The opinion of the court was delivered by: John R. Tunheim United States District Judge
MEMORANDUM OPINION AND ORDER REVERSING ORDER OF THE MAGISTRATE JUDGE
Plaintiffs National Union Fire Insurance Company of Pittsburgh, PA ("National Union") and American Home Assurance Company ("American Home") bring this action against their insured, Defendant Donaldson Company, Inc. ("Donaldson"), and Donaldson's excess insurer, Defendant Federal Insurance Company ("Federal"). Plaintiffs seek to recover from Defendants amounts that they contributed to a settlement on behalf of Donaldson. On February 7, 2013, Magistrate Judge Arthur J. Boylan issued an order granting Donaldson's motion to compel the production of documents by Plaintiffs. (Docket No. 160.)*fn1 Plaintiffs objected to this order. (Docket No. 173.) Because Donaldson has failed to make a threshold showing of relevance for the documents it seeks, the Court will reverse the Magistrate Judge's order.
The background for this action is described in detail in the Court's order dated March 30, 2012. See Nat'l Union Fire Ins. Co. of Pittsburgh, PA v. Donaldson Co., No. 10-4948, 2012 WL 1072329, at *1-6 (D. Minn. Mar. 30, 2012). The Court will not repeat that history here. In essence, this case is a dispute regarding the scope of coverage that Plaintiffs must provide to Donaldson for property damage.
The Magistrate Judge ordered the production of underwriting files related to three insurance policies held by Donaldson: the National Union umbrella policy for the 2001-2002 policy period and the American Home primary liability policy for the 2000-2001 and 2001-2002 policy periods. It appears that the National Union umbrella policy for the 2001-2002 policy period lacks a "Batch Clause Endorsement," an endorsement which Donaldson claims it expected to be included in the umbrella policy. This discovery dispute revolves around whether Donaldson can obtain Plaintiffs' underwriting files to show that the parties -- or at least Donaldson -- intended a Batch Clause Endorsement to be included in the National Union umbrella policy for the 2001-2002 policy period.
The standard of review applicable to an appeal of a Magistrate Judge's order on nondispositive pretrial matters is extremely deferential. Roble v. Celestica Corp., 627 F. Supp. 2d 1008, 1014 (D. Minn. 2007). This Court will reverse such an order only if it is clearly erroneous or contrary to law. See 28 U.S.C. § 636(b)(1)(A); Fed. R. Civ. P. 72(a); D. Minn. LR 72.2(a).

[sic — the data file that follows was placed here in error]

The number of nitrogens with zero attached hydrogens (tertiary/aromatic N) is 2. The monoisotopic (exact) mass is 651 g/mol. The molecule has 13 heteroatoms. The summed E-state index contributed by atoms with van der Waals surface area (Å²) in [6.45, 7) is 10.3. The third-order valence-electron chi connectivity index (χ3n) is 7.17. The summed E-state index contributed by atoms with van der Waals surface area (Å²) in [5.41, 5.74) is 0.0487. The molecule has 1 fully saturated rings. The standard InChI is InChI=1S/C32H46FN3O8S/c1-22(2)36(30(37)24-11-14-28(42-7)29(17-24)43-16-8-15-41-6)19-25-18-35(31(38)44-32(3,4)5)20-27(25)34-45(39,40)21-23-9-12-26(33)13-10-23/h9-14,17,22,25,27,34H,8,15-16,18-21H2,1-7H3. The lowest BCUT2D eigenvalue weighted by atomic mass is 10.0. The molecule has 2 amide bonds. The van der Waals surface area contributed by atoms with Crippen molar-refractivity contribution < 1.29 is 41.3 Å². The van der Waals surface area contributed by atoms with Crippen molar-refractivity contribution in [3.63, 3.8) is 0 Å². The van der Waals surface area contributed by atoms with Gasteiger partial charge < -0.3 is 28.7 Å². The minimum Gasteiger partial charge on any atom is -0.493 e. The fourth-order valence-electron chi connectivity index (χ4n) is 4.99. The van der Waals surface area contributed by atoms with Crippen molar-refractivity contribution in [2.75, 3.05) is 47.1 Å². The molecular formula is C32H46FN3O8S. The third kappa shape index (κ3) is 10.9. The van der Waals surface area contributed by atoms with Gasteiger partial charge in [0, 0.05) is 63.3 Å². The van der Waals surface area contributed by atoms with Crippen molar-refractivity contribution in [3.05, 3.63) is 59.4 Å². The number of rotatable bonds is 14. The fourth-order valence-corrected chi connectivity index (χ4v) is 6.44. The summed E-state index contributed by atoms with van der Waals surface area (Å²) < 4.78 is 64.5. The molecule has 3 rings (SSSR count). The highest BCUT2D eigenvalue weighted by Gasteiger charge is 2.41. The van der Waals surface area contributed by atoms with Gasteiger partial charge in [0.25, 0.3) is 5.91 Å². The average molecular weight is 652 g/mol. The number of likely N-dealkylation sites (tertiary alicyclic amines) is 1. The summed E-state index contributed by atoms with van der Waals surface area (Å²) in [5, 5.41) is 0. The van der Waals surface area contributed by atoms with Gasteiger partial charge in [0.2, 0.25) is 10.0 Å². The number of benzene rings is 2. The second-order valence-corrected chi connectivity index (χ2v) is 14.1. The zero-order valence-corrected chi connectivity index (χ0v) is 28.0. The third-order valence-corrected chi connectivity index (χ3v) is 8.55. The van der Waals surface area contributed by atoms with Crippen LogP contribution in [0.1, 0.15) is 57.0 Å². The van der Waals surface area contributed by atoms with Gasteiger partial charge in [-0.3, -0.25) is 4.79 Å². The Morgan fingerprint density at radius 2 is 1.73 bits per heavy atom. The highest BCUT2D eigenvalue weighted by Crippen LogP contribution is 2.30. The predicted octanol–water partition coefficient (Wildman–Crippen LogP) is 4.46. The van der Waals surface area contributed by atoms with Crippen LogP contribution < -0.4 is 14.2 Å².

II. DISCOVERABILITY OF UNDERWRITING FILES
The Federal Rules of Civil Procedure allow for discovery of "any non-privileged matter that is relevant to any party's claim or defense." Fed. R. Civ. P. 26(b)(1). Information sought in discovery need not be admissible at trial, so long as it "appears reasonably calculated to lead to the discovery of admissible evidence." Id. Courts must interpret rules governing discovery broadly and liberally. See Credit Lyonnais, S.A. v. SGC Int'l, Inc., 160 F.3d 428, 430 (8th Cir. 1998). Information is generally discoverable "unless it is clear that the information sought has no bearing upon the subject matter of the action." See Sinco, Inc. v. B & O Mfg., Inc., Civ. No. 03-5277, 2005 WL 1432202, at *1 (D. Minn. May 23, 2005). "The proponent of discovery must make a threshold showing of relevance before production of information, which does not reasonably bear on the issues in the case, is required." Met-Pro Corp. v. Indus. Air Tech., Corp., No. 8:07CV262, 2009 WL 553017, at *3 (D. Neb. Mar. 4, 2009) (citing Hofer v. Mack Trucks, Inc., 981 F.2d 377, 380 (8th Cir. 1992)).*fn2
The parties dispute the relevance of the underwriting files to this action. Plaintiffs argue that the files are not relevant because the terms of the National Union umbrella policy for the 2001-2002 policy period are unambiguous. When interpreting insurance contracts, the Court's objective is to "ascertain and give effect to the intentions of the parties as reflected in the terms of the insuring contract." Jenoff, Inc. v. N.H. Ins. Co., 558 N.W.2d 260, 262 (Minn. 1997). "The plain and ordinary meaning of the contract language controls, unless the language is ambiguous." Bus. Bank v. Hanson, 769 N.W.2d 285, 288 (Minn. 2009). A contract is ambiguous if its language "is susceptible to two or more reasonable interpretations." Carlson v. Allstate Ins. Co., 749 N.W.2d 41, 45 (Minn. 2008). "Extrinsic evidence of the parties' subjective intent cannot be used to create contractual ambiguity where none exists on the face of the policy." In re SRC Holding Corp., 545 F.3d 661, 666 (8th Cir. 2008) (citing In re Hennepin Cnty. 1986 Recycling Bond Litig., 540 N.W.2d 494, 498 (Minn. 1995)).
Donaldson does not argue that the National Union umbrella policy for the 2001-2002 policy period is ambiguous and that the parties' intent is therefore relevant.*fn3
Instead, Donaldson argues that the underwriting files could be relevant to determining whether the National Union umbrella policy for the 2001-2002 policy period provided illusory coverage. Specifically, Donaldson argues that the policy might be illusory because it does not include a Batch Clause Endorsement.
"The doctrine of illusory coverage qualifies the general rule that insurance contracts will be enforced in accordance with their plain language." Id. at 671. "The doctrine is best applied where part of the premium is specifically allocated to a particular type or period of coverage and that coverage turns out to be functionally nonexistent." Id. (internal quotation marks and alterations omitted). "The fact that an insured's circumstance is outside a policy's realm of coverage does not, without more, render the policy illusory." BancInsure, ...